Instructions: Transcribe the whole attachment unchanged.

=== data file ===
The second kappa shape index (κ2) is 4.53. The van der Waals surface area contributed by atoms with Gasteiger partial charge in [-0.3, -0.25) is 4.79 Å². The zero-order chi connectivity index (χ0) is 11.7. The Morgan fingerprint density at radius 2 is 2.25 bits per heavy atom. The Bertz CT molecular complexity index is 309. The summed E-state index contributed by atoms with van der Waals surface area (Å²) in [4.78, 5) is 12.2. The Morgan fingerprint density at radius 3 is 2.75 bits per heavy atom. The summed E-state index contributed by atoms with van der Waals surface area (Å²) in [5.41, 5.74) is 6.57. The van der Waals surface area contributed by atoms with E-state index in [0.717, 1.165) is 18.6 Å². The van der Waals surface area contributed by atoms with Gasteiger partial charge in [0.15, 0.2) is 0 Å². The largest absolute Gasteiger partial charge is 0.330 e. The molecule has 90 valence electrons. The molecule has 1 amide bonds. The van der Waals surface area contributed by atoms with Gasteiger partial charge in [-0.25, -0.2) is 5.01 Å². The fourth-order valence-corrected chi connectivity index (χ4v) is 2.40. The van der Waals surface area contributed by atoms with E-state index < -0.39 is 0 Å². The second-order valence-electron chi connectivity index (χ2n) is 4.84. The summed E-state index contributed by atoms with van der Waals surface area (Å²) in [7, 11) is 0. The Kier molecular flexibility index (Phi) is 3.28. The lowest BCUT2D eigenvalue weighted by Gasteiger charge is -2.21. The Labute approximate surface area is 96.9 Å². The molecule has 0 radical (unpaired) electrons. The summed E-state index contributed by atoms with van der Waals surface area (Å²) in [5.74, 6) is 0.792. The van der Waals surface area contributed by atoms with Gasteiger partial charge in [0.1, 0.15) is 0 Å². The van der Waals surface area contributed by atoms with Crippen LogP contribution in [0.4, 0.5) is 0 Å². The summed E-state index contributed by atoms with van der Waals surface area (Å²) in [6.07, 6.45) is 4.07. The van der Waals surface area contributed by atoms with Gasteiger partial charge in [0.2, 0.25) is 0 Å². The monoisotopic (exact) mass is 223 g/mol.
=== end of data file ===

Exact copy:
The second kappa shape index (κ2) is 4.53. The van der Waals surface area contributed by atoms with Gasteiger partial charge in [-0.3, -0.25) is 4.79 Å². The zero-order chi connectivity index (χ0) is 11.7. The Morgan fingerprint density at radius 2 is 2.25 bits per heavy atom. The Bertz CT molecular complexity index is 309. The summed E-state index contributed by atoms with van der Waals surface area (Å²) in [4.78, 5) is 12.2. The Morgan fingerprint density at radius 3 is 2.75 bits per heavy atom. The summed E-state index contributed by atoms with van der Waals surface area (Å²) in [5.41, 5.74) is 6.57. The van der Waals surface area contributed by atoms with E-state index in [0.717, 1.165) is 18.6 Å². The van der Waals surface area contributed by atoms with Gasteiger partial charge in [0.15, 0.2) is 0 Å². The largest absolute Gasteiger partial charge is 0.330 e. The molecule has 90 valence electrons. The molecule has 1 amide bonds. The van der Waals surface area contributed by atoms with Gasteiger partial charge in [-0.25, -0.2) is 5.01 Å². The fourth-order valence-corrected chi connectivity index (χ4v) is 2.40. The van der Waals surface area contributed by atoms with E-state index < -0.39 is 0 Å². The second-order valence-electron chi connectivity index (χ2n) is 4.84. The summed E-state index contributed by atoms with van der Waals surface area (Å²) in [7, 11) is 0. The Kier molecular flexibility index (Phi) is 3.28. The lowest BCUT2D eigenvalue weighted by Gasteiger charge is -2.21. The Labute approximate surface area is 96.9 Å². The molecule has 0 radical (unpaired) electrons. The summed E-state index contributed by atoms with van der Waals surface area (Å²) in [5.74, 6) is 0.792. The van der Waals surface area contributed by atoms with Gasteiger partial charge in [0.1, 0.15) is 0 Å². The van der Waals surface area contributed by atoms with Crippen LogP contribution in [0.4, 0.5) is 0 Å². The summed E-state index contributed by atoms with van der Waals surface area (Å²) in [6.07, 6.45) is 4.07. The van der Waals surface area contributed by atoms with Gasteiger partial charge in [0.2, 0.25) is 0 Å². The monoisotopic (exact) mass is 223 g/mol.